The book didn’t attract much attention when it was published, but its reputation has grown in recent years. Penguin published a nice edition in 2005 with an introduction by Ali Smith, who not only makes some intelligent observations about the novel, but also gleefully tells tales of Carrington’s own wild life. You do get the sense, reading the book, of an unconventional mind at work. But also of a keen one, and a broad one. As the novel moves briskly along, it swerves wildly among increasingly wide-ranging symbols. Christian esoterica becomes more prominent, along with pagan imagery. It has been convincingly argued that the book, while undermining Surrealist myths of the femme enfant — a young muselike figure, often irrational or even mad, but able to directly access her own unconscious and who therefore can connect the male artist with his own creativity — also presents a female-centred rewriting of the Grail quest, incorporating Jungian and alchemical symbolism.
And all this begins with the gift of a hearing trumpet. The story grows as it goes on. The spiralling effect of the book is one of its most wonderous aspects: it may start with an old woman and a slightly-unusual hearing aid, but the trumpet seems to open a gateway into something beyond madness — in fact, into miracle. Marian refers to the trumpet early on as “the fatal hearing trumpet,” and we will see that in a way it is indeed fatal to her; not wholly fatal, but fatal in a deeply transformative way.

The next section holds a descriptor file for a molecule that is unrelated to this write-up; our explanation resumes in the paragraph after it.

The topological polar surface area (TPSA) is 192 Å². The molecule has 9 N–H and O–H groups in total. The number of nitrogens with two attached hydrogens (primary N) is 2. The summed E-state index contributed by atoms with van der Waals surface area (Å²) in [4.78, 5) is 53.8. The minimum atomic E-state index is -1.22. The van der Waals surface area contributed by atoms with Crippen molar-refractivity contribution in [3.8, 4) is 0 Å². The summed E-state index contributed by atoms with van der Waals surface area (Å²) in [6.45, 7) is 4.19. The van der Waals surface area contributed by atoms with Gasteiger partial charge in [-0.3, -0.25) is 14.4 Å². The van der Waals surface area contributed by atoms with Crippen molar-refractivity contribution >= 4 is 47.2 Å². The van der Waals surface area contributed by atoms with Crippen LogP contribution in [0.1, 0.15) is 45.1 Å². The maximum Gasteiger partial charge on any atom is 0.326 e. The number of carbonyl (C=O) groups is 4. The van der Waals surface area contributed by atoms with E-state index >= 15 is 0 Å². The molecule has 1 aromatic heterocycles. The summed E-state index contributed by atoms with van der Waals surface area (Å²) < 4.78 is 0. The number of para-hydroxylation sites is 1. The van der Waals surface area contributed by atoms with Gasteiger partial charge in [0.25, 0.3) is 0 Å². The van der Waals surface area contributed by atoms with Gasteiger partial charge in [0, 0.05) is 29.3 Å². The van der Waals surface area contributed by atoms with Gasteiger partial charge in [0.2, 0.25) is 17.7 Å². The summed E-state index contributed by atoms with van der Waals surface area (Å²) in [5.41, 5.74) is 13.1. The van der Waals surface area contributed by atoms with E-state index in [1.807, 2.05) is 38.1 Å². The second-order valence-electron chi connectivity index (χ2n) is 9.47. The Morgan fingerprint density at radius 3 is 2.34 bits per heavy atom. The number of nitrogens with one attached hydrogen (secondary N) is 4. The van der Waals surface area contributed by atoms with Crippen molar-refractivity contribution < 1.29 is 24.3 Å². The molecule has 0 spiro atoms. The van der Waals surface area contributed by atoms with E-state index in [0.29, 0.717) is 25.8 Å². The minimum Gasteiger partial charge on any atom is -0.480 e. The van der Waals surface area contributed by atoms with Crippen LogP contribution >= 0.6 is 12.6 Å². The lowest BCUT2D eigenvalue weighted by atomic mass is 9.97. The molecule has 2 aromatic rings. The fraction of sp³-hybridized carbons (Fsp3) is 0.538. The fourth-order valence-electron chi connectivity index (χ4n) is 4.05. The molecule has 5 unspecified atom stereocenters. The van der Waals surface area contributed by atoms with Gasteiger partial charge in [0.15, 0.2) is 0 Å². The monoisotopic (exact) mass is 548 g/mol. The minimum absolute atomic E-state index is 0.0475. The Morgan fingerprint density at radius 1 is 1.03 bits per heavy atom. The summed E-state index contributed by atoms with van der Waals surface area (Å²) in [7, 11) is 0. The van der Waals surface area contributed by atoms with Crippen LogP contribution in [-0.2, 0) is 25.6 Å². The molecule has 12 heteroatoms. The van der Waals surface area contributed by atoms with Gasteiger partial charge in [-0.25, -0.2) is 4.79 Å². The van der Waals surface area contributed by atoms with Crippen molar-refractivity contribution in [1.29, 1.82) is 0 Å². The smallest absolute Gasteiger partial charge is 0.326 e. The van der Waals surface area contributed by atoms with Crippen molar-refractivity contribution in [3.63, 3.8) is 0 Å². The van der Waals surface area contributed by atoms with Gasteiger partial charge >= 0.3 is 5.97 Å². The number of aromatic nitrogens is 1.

More than just the plot, though, the tone of the book deepens as it goes on. At the start, it seems merely whimsical, a shambling tale moving from quip to quip: “People under seventy and over seven are very unreliable if they are not cats,” or “It seems a pity to commit suicide when I have lived for ninety-two years and really haven’t understood anything.” But as the book goes on, these jokes and asides turn out to have deeper meanings that foreshadow later and stranger developments. Even early in the book, Carrington’s writing creates a distinct voice for Marian, a specific way of thinking and of seeing the world: